One of the most exciting parts of a cruise is sightseeing in all of the varied and fascinating ports. However, with only a day to explore each destination, it can be hard to choose which iconic landmark to spend your time visiting. To help you make the decision, we’ve compiled a handy list of the must-see landmarks in some of the most popular European cruise ports.  

Athens: The Acropolis 

Wandering this spectacular relic of the ancient world is a truly breath-taking experience. This UNESCO world heritage site dates back to the 5th century BC and was the site of religious worship, philosophy and theatre. Pass through the magnificent Proplaea gateway to see incredible monuments including the remnants of temples like the Parntheon, the Erechthion, and the Temple of Athena Nike.  

Copenhagen: The Little Mermaid Statue 

A landmark that is, quite literally, right out of a fairy-tale. Inspired by the beloved Hans Christian Anderson story, this statue depicts the lovestruck heroine perched on a rock at Langelinie pier, gazing toward the shore. The sculpture is crafted from bronze and granite and was unveiled in 1913. Perfect for fans of the classic fable, or for those who are more familiar with the character through Disney.  

Oslo: The Nobel Peace Centre 

This inspiring museum is centred around Alfred Nobel and the world-renowned peace prize he created.  An annual peace prize exhibition tells the incredible story of the most recent Laureate. If you’re lucky enough to visit this landmark on a Friday afternoon, you will have the pleasure of seeing a Peace Dove released from the window.  

Venice: The Doge’s Palace 

Home to 120 of Venice’s rulers since it was first built between the tenth and eleventh centuries, this exquisite palace is steeped in history. When exploring the marvellous building you’ll see sights such as the 15th century Staircase of the Giants where the Doge was crowned. Cross the famed Bridge of Sighs to explore the connected prison, where the legendary Casanova was supposedly once jailed.  

Barcelona: La Sagrada Familia 

A perfect example of Antoni Gaudi’s architectural brilliance, this church is one of Barcelona’s most remarkable attractions. With facades representing each stage of Jesus’ life in Gaudi’s iconic nature-inspired style, you could spend hours exploring the intricate details of the building. And to top it all off, Gaudi himself is buried in the crypt.  

Amsterdam: Anne Frank’s House 

Visit the very house in which one of history’s most tragic yet inspiring figures hid from the terror of Nazi Germany. Tour the very rooms in which Anne Frank wrote the pages of her world-famous diary. Whilst the house is heart-breaking, it is also moving, with a beautiful message of perseverance and hope.  

Rome: The Colosseum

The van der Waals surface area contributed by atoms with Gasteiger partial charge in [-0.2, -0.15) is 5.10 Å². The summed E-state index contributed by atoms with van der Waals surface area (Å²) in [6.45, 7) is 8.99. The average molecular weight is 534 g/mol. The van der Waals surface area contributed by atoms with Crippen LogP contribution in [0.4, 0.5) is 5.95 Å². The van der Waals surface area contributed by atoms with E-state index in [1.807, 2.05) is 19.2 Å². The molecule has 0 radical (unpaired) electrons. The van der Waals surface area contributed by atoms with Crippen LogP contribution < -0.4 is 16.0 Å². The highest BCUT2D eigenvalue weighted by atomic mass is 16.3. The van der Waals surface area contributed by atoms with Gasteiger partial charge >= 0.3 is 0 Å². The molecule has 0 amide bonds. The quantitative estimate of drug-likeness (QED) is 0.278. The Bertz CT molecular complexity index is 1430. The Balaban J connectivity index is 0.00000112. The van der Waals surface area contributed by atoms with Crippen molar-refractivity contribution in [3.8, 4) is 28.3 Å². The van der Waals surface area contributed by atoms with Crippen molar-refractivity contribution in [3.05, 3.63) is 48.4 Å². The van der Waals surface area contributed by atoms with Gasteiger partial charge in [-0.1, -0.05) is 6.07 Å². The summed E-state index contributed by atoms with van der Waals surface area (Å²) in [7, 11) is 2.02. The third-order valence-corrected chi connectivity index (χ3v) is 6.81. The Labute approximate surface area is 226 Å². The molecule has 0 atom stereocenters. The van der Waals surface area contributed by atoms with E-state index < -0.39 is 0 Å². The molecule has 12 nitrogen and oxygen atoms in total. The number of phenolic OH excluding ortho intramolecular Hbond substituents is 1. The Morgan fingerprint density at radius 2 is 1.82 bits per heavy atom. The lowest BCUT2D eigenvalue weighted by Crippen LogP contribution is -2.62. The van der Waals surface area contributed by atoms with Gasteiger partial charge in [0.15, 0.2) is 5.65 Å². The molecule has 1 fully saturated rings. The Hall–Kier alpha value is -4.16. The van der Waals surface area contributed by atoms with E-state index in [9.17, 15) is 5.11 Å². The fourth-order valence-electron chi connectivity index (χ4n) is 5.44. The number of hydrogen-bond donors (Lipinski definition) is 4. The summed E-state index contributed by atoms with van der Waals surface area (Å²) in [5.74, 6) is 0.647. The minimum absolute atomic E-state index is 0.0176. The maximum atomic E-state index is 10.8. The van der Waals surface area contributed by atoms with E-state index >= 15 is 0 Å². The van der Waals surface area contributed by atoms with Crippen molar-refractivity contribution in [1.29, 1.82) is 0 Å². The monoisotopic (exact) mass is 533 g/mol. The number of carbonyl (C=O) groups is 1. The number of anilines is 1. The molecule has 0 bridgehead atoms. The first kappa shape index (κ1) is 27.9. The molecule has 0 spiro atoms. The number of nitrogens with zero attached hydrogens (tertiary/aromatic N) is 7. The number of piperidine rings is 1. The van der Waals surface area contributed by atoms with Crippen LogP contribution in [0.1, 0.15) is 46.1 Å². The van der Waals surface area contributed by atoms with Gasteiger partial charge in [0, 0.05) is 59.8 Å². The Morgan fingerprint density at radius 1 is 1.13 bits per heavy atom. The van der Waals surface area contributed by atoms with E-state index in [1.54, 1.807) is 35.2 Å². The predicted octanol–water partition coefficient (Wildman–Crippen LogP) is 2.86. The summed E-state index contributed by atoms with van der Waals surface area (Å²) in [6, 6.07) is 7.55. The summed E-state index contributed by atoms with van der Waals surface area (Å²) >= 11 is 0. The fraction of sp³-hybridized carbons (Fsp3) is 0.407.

The site of epic gladiatorial battles for over 500 years, no visit to Rome is complete without paying a call to this marvellous piece of ancient history. Dating back to the year 80, the enormous Amphitheatre was opened with 100 days of games and sat 50,000 spectators. Today it stands as a symbol of the once great Roman Empire and strolling around it is a once-in-a-lifetime experience.  

Dubrovnik: The Rectors Palace 

This stunning 15th century palace stands in the main square of Dubrovnik’s enchanting old town. The building is a patchwork of different architectural styles including Gothic, Renaissance and Baroque. Here you can explore the private chambers of Dubrovnik’s ruling Rectors, the Public Halls in which Dubrovnik’s citizens met, and of course the spooky dungeons which tend to be a big hit with children.  

Reykjavik: The Perlan 

This landmark is much more modern than others on our list, but it is no less impressive. Named “The Pearl” for its glistening glass dome which slowly rotates on top of six huge water tanks, it’s certainly a unique sight. And The Perlan only becomes more wonderful inside, as you explore the man-made ice tunnel and ice cave or stargaze in the interactive planetarium.  

Bordeaux: Place De La Bourse 

This neoclassical royal square is a place of sensational beauty. Taking inspiration from ancient mythology, you’ll see Roman gods carved into the walls and a fountain based on the Three Graces of Greek myth. However, the most magical aspect of the Place de la Bourse is Le Mirior d’Eau or Water Mirror, the world’s largest reflecting pool which creates a perfect mirror image of the Place de la Bourse.  

Stockholm:  Drottningham Palace 

Home to Sweden’s royal family, this UNESCO world heritage site was built in the 1600s and boasts some fabulous features. To name a few, the spectacular Chinese Pavilion and Palace Theatre. Tour its stunning rooms and glorious gardens, and perhaps you’ll even catch a glimpse of the King and Queen themselves.  

Naples: The Ruins of Pompeii 

Whilst not strictly in Naples, many cruisers to this port head to the neighbouring landmark of the Pompeiian ruins- and for good reason. Frozen in time by the monstrous eruption of Mount Vesuvius, Pompeii Herculaneum is a UNESCO world heritage site and a place of tragic, eerie beauty.  

Gibraltar: The Great Siege Tunnels 

Carved into the Rock of Gibraltar during the Great Siege of the 1700s, these twisting tunnels were key to Gibraltar’s victory. The tunnels were then expanded through the centuries and were used as recently as Second World War. Today, the maze of tunnels make for an amazing day of exploring in Gibraltar. Kids especially will love the tunnels’ echoes and gloominess. 

Which landmark has intrigued you the most? Whether you’d like to swan around the Doge’s Palace in Venice or wander through the ice tunnel of Reykjavik’s Perlan, you’ll find a cruise to take you there among Cruise 118’s European sailings.

Charlotte Richards

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